"We've got question marks about Jonathan Meyer. His leg is not ready to go yet, not 100 percent, so we know that we're going to have to use a couple of pitchers," Leggett said. "We're going to use Scott Firth. He's been pitching well for us in relief. We'll take it one game a at a time from there and see where we go with it."
Firth is 4-1 with a 3.27 ERA in 44 innings of work this season. Of his 15 appearances, six were starts.
According to Leggett, Firth was the "logical choice."
"He's pitched on the weekends for us, so he's been in some of these battles," Leggett said. "We figured in order to win this tournament, you're going to have to use three or four guys, if you're lucky enough to keep on winning. We figured this was the game to get his feet wet and go to work."
Meyer, who started against N.C. State on Sunday in the ACC Tournament, suffered a contusion when a line drive struck his right knee.
"We're not looking past anybody. Unfortunately we don't have Jonathan Meyer until maybe the tail end of the tournament, if we're able to keep on playing," Leggett said.
Sacred Heart is scheduled to start sophomore right-hander Troy Scribner, who is 9-2 with a 3.69 ERA in 92 2/3 innings.
"The kid's got some experience on the mound," Leggett said. "He's won seven in a row. He's got to be feeling good about himself. We've got to respect that."
Like Pioneers head coach Nick Giaquinto, Leggett has coached college ball in New England, so he also respects the challenges that come with playing in that part of the country.
"They've got three or four guys that run the bases really well," Leggett said. "Other than that, I think that they're a team that's probably very well coached, because they spend a lot of time indoors, early in the season in confined areas.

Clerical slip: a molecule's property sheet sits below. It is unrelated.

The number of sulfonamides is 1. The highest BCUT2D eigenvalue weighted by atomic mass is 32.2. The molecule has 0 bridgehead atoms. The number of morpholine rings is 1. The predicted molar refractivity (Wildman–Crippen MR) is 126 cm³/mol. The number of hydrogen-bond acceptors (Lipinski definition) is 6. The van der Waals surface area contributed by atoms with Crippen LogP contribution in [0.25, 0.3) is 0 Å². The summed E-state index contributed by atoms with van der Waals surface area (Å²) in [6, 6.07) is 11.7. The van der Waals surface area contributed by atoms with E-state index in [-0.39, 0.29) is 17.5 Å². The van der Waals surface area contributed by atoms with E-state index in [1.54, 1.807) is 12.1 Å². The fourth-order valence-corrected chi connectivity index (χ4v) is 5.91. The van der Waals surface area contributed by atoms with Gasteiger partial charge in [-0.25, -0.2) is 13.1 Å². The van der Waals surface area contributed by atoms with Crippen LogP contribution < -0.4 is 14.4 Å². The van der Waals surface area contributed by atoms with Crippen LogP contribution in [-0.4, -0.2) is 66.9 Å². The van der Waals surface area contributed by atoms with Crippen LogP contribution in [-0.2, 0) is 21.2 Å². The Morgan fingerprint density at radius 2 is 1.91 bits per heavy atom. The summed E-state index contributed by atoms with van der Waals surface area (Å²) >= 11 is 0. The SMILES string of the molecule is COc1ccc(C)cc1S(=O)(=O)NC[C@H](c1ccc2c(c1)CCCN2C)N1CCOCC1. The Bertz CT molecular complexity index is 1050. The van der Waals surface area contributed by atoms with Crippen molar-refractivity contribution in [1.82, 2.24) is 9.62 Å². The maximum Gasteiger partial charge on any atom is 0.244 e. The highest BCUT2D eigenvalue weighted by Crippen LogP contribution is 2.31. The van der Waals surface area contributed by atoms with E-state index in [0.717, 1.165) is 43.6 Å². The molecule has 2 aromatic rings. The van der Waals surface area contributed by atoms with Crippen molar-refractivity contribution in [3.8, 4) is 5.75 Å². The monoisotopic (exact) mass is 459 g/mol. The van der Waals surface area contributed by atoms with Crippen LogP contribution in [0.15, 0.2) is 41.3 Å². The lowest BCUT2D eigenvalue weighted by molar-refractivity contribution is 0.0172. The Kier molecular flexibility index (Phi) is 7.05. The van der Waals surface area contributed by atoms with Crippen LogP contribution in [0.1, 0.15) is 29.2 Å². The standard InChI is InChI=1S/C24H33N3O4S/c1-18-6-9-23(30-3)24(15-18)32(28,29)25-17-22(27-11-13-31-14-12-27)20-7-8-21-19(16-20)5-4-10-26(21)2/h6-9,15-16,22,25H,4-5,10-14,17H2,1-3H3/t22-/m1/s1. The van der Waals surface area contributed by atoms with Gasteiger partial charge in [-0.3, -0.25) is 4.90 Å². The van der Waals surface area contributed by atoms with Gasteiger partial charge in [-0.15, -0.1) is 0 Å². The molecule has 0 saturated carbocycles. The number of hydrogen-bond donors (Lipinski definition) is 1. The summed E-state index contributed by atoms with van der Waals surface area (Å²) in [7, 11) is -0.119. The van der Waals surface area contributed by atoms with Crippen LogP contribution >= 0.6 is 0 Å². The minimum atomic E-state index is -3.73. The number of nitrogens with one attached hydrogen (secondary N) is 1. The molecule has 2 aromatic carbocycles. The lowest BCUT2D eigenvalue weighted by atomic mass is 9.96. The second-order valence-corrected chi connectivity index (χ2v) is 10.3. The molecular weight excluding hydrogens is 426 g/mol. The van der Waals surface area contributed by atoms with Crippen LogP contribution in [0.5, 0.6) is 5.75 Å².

"I've coached in arenas like that. Normally, those kids are smart, knowledgeable about how to play the game. They know how to play the small ball game."
FRIDAY NIGHT'S ALL AMERICAN: Among the advantages that will be working Clemson's favor on Friday night is the presence of All-American shortstop Brad Miller. On Thursday, the ACC Player of the Year was named an All-American by Collegiate Baseball.
Clemson hasn't had a first-team All-American since Tyler Colvin and Andy D'Alessio received the honor in 2006.
"It's an honor to bring something like that to Clemson, to kind of build off the tradition that was established here," Miller said. "It's an honor to represent Clemson like that."
He leads the ACC in batting average (.419) and on-base percentage (.523) and also has five home runs, 46 RBI and 21 stolen bases.
"That's the kind of player--the ACC Player of the Year and an All-American--that we thought he was when we recruited him a while back," Leggett said. "He's matured and developed that way, both mentally and physically."
CRANKING UP THE HEAT: With weekend highs expected in the mid to upper 90's, heat could play a factor, particularly in the 3 p.m. games.
For Miller, "This is perfect weather to play in. It's baseball weather."
Surely, for Coastal Carolina, the weather's just fine.
For the two Connecticut-based teams, Sacred Heart and UConn, maybe not so much .
UConn head coach Jim Penders doesn't see it as an issue.
"We played in really hot weather last week," he said. "I think we learned from it…we're not going to use the elements as an excuse. I feel like we got accustomed to it, not only [Thursday], but in the afternoon [Wednesday]."
Much like last year's Super Regional against Alabama, Leggett believes heat is a potential factor in how long starting pitchers are able to work.
"If you can get a good quality start, six [or] seven innings out of a guy, in this heat, you're probably doing good," he said. "If you're going seven or eight, then you're doing real good."